I was drawn into anime as an extension of a long-running interest in science-fiction. So many of the cartoons I watched and grew enraptured with featured lush, sprawling illustrations of whole new worlds, peoples and their machines.
Now, stop and rewind. Refocus on “whole new worlds.” Let’s go back and look at some of the anime titles I’ve been shamelessly tossing out throughout this article: Cowboy Bebop, Honneamise, Dragon’s Heaven, Nausicaa. Each of them features an entire new world, seemingly woven together out of whole cloth from a pattern crafted in the heads of creators who spent real, intensive time and effort doing so. The illusion of limitlessness, the sensation that infinitely many other stories could be taking place in these worlds that the viewer simply is not privy to. Venus Wars easily holds its own next to these titles. Yasuhiko has directed comparatively little in his career — Arion, Giant Gorg, Crusher Joe — which might vouch for the amount of forethought and careful preliminary work he puts into each project.
Venus Wars is infused with what I’m going to call the “spirit of invention”, a catchphrase that amalgamates the aforementioned aspects of serious attention toward design work and the ornate and convincing worldbuilding. In general, it’s simply an evocation of rampant creative spirit shot through with an extremely proficient skillset. There is also an element of enthusiasm in play, a bubbling liveliness about to burst out through the seams.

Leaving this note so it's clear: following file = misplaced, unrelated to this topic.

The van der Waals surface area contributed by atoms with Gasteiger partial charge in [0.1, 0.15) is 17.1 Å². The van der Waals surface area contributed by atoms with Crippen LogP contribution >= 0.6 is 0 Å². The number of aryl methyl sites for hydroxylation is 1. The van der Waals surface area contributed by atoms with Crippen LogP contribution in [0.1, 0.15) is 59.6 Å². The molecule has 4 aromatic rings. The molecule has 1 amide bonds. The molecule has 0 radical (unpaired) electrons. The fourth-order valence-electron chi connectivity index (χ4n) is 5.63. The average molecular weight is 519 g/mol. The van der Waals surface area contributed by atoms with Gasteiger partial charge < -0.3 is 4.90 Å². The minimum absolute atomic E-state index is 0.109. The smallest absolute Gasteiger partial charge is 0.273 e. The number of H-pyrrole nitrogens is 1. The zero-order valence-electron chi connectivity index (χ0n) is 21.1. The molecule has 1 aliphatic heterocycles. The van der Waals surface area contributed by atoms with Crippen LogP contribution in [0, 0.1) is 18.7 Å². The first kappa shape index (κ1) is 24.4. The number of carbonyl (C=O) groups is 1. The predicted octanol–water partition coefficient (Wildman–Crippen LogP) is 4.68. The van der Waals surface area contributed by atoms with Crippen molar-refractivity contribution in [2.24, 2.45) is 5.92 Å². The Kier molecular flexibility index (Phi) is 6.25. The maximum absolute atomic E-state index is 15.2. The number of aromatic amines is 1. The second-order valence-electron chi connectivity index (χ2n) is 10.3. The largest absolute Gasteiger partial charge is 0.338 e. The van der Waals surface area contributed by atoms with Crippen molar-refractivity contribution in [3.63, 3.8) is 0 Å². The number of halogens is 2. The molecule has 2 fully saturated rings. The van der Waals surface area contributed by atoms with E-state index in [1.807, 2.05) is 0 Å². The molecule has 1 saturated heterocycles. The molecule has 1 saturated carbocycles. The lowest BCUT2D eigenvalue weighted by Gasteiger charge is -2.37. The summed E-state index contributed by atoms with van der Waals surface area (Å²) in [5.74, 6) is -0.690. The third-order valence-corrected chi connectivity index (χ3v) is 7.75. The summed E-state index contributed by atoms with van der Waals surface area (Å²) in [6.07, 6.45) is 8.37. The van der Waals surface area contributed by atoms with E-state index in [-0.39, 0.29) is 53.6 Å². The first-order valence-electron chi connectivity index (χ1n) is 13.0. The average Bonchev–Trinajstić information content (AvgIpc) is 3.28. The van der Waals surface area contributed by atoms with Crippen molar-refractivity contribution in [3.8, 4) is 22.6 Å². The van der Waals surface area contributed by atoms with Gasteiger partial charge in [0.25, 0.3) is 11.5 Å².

From the first few minutes of Venus Wars, one gets the impression that the staff on this movie was absolutely exploding with ideas. What kind of sports would people play and watch in a lawless frontier colony? How would they fight wars with each other? How would Earth react to the petty two-bit fiefdom squabbles in these backwaters? What color and shape of polycarbonate helmet would the riot police wear? These are serious, important issues here. Well, alright, some of them are not, but the fact that they are nonetheless addressed, and in a movie that has as few pretenses as Venus Wars, is what, for my money, makes good sci-fi great.
Some may dismiss worldbuilding as the epitome of incorrigible, corrosive geekdom in genre fiction. I say it’s the glue that binds genre fiction together into a compelling whole. To throw it out is to replace that glue with the bodily excretions of the sniveling self-referential scum that produce much of what passes as “avant-garde” science-fiction and fantasy today.
In conclusion, Venus Wars proves that the past is the future. Reactionaries are the new progressives. Or something of that nature. Check this movie out (and get the remastered version if you can find it).